If you became unable to speak, who would make your medical decisions? That’s the question being raised throughout the country on April 16th. That date marks the 10th Annual National Healthcare Decisions Day, a nationwide event promoting the importance of healthcare choices and advance care planning. This day is a reminder for us all to take steps to ensure that our wishes are followed in times of crisis.
Dear Dr. Eva,
I have always had problems staying awake in movies and boring classes. Over the past few years this has gotten worse to the point that I am falling asleep at work, especially in meetings. What can I do about this problem? I don’t like coffee or tea.
Have you had discussions or arguments with others when one person or both are said to be “not listening”? When you hear that said to you, what do you think? Do you take it seriously and take it to heart? We all have blind spots. With some, those take up a huge area of their self-concept and thereby impede understanding why one does or says things unintentionally. Put another way, it ends up with a person not expressing what they feel or believe, again unconsciously.
Alzheimer’s disease can be devastating not just to LGBT individuals living with the diagnosis, but to their caregivers and loved ones who face an uncertain future. In an effort to provide resources, counseling and comfort to those affected by Alzheimer’s, the LGBT Health Resource Center of Chase Brexton Health Care will begin a new Alzheimer’s Support Group. The group will meet on the fourth Wednesday of each month beginning April 26th, at Chase Brexton’s Mount Vernon Center (1111 North Charles Street, Baltimore).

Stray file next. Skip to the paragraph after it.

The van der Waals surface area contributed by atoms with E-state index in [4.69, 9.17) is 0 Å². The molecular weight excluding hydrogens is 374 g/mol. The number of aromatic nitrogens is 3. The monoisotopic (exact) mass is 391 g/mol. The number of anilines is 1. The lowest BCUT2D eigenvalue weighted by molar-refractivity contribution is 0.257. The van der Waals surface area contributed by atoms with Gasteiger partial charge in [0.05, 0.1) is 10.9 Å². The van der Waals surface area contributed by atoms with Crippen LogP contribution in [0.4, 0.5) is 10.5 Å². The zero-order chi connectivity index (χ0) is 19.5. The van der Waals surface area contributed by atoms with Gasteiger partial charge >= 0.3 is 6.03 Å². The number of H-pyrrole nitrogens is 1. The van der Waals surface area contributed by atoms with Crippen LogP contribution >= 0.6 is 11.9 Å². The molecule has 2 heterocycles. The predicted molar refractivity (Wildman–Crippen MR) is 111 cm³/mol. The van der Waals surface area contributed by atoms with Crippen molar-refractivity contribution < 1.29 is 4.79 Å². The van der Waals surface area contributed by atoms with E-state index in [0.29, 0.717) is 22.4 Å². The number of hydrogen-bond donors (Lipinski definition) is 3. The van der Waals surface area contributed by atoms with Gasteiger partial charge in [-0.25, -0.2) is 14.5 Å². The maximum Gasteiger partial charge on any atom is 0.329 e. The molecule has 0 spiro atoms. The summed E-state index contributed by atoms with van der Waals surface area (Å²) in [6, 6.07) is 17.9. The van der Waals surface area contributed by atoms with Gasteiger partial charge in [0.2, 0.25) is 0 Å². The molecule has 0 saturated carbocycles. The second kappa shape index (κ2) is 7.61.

Dear Dr. Eva,
I am very concerned about my sister. We are both adults in our 20s. She has had depression on and off for many years, but this time it seems worse. She will sit and cry for hours and sometimes refuses to speak. She doesn’t want to leave the house at all, and I haven’t been able to get her to agree to see a mental health professional – she says she’s tried that before and it didn’t help. I’m not saying very much to her either, because I’m afraid of saying something that could make it worse. Can you suggest what to say and what not to say, and any other ideas how I can help her?
What happens when a person in a relationship has to be a caretaker, or experiences a loss so that their focus shifts away from the partner? Under the best of circumstances, much mental, and oftentimes physical, energy would be directed elsewhere. Sometimes it also means financial resources are taken away from the home front. How does one deal with the sense of not being as directly emotionally or physically involved?
So many of us have tried to change our eating habits with very little long-term success. Often the results from “diets” are not permanent. It’s frustrating and defeating, and often causes people to think that this whole eating-healthy thing isn’t worth it because it doesn’t work. Don’t get me wrong, there are some great diets out there that will give you immediate results, but the problem is maintaining those results. We all know someone who has lost 40 pounds, only to gain 80 back. And the reasons are usually the same – the diet doesn’t ease you into huge changes nor does it teach you how to eat healthy to maintain your results.
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